We found similar effects for a “Reduced Sugar” label too1. This is called assimilation, and describes how the perception of sensory stimuli (like flavour) can be shifted to be more in line with an initial prediction. Whether they knew it or not, our participants had expected these labelled soy milks to be less thick and sweet-tasting, and as a result experienced them this way. Thankfully, our participants still liked the taste of the drinks overall, but there have been instances where consumers have reported reduced liking for foods with 'healthier’ labels attached3.  

Accounting for consumer perceptions in the Singapore Food Story
As more time and resources are invested in "future foods" designed to promote healthier and more sustainable diets, we need to continually evaluate how to present these products to consumers in a way that promotes the best choices and behaviours. One example of this is the growing trend for plant-based alternative proteins designed to look and taste like animal meat. Plant-based "meat" patties, for example, can provide a more sustainable way to enjoy a meaty meal. But does that mean they are always better for you too? Not necessarily.

The halo effect might lead us to assume that more sustainable plant-based products are also "natural" and much healthier options. In reality, they can (though not always) be highly processed and contain just as much salt, fat or calories than the original meat options3, so they need to be consumed in moderation. On the other hand, assimilation effects might mean that regular meat eaters fail to fully accept the taste of these more sustainable alternatives if they don’t line up with their initial expectations.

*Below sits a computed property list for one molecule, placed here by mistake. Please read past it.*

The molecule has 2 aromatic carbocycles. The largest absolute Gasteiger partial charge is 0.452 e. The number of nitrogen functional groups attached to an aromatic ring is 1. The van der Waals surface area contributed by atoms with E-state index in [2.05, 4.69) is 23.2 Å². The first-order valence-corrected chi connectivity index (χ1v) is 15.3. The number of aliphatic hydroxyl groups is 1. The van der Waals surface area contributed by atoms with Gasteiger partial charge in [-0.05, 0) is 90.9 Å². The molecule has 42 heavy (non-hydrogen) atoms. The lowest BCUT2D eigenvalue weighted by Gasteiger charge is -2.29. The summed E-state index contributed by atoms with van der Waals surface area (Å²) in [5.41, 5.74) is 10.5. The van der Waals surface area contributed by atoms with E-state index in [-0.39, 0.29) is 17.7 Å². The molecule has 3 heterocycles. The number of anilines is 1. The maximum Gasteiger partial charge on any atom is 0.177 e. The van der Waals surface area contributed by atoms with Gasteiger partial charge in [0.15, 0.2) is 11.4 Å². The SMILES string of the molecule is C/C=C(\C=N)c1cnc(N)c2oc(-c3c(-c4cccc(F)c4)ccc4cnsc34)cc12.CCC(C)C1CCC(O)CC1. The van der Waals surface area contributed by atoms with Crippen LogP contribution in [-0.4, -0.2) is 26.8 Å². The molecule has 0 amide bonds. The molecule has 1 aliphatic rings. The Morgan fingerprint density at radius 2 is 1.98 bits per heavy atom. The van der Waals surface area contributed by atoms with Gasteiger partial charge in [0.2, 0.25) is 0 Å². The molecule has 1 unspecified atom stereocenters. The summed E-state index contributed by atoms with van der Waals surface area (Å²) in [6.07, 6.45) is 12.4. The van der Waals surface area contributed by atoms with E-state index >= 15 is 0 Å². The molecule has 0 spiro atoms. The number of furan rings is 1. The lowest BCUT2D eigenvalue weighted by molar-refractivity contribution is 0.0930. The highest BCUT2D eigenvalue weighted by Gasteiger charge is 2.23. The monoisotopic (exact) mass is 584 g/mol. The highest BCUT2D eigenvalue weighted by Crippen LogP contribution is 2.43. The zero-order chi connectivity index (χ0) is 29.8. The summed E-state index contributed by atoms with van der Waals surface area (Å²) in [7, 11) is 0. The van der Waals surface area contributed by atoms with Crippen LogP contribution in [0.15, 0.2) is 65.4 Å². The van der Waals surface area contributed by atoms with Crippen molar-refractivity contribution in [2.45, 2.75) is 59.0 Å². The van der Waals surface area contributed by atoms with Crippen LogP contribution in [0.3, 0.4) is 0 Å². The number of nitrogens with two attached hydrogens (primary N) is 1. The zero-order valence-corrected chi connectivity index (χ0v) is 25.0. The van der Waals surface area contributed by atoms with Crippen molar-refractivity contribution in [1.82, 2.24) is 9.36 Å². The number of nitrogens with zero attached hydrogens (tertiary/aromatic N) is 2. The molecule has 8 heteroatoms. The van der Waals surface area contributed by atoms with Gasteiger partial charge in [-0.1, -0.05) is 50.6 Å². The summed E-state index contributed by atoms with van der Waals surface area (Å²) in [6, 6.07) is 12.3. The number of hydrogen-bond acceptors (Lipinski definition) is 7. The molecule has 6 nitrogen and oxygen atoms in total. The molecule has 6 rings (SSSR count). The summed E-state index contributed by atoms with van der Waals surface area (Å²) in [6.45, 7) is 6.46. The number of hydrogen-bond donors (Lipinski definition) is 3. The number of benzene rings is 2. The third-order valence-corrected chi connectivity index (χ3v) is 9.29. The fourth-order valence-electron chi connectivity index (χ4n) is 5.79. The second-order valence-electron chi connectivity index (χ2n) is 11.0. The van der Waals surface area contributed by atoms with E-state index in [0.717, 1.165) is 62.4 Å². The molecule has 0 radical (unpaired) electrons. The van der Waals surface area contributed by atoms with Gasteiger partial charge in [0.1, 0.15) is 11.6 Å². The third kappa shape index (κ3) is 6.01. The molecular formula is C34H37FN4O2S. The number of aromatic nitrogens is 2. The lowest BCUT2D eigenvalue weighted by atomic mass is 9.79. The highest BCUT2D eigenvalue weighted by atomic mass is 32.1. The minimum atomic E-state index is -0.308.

Navigating food labels
As consumers, we need to be more critical of health-related food labels and challenge our natural tendency to misinterpret their meanings by looking at ingredient lists and scrutinising detailed nutrition information.

Labels like ‘healthier’ are often used in a very specific way – only referring to a specific portion size or brand – yet everyday consumers interpret them very broadly. This means that the food industry, public health organisations and researchers in Singapore need to work together to create better strategies to communicate the specific benefits of foods in a way that corrects the perceptual biases consumers face. After all, if knowledge is power then we need to get the message right. 


  1. McCrickerd, K.; Tang, C.S.; Forde, C.G. The independent and combined impact of front-of-pack labelling and sensory quality on calorie estimations and portion selection of commercial food products. Food Q. Prefer. 2020, 79, 103766.
  2. K McCrickerd, PPS Tay, CS Tang, CG Forde. Using Sensory Cues to Optimise the Satiety Value of a Reduced-Calorie Product Labelled ‘Healthier Choice’. Nutrients, 12(1), 107; 2020

Dr Keri McCrickerd is a research psychologist specialising in eating behaviour. Through her research, she aims to understand why we eat the way we do and develop strategies to promote health and well-being through regulation of appetite and food intake. Her work combines behavioural studies with insights gained from the GUSTO birth cohort and partnerships with local schools.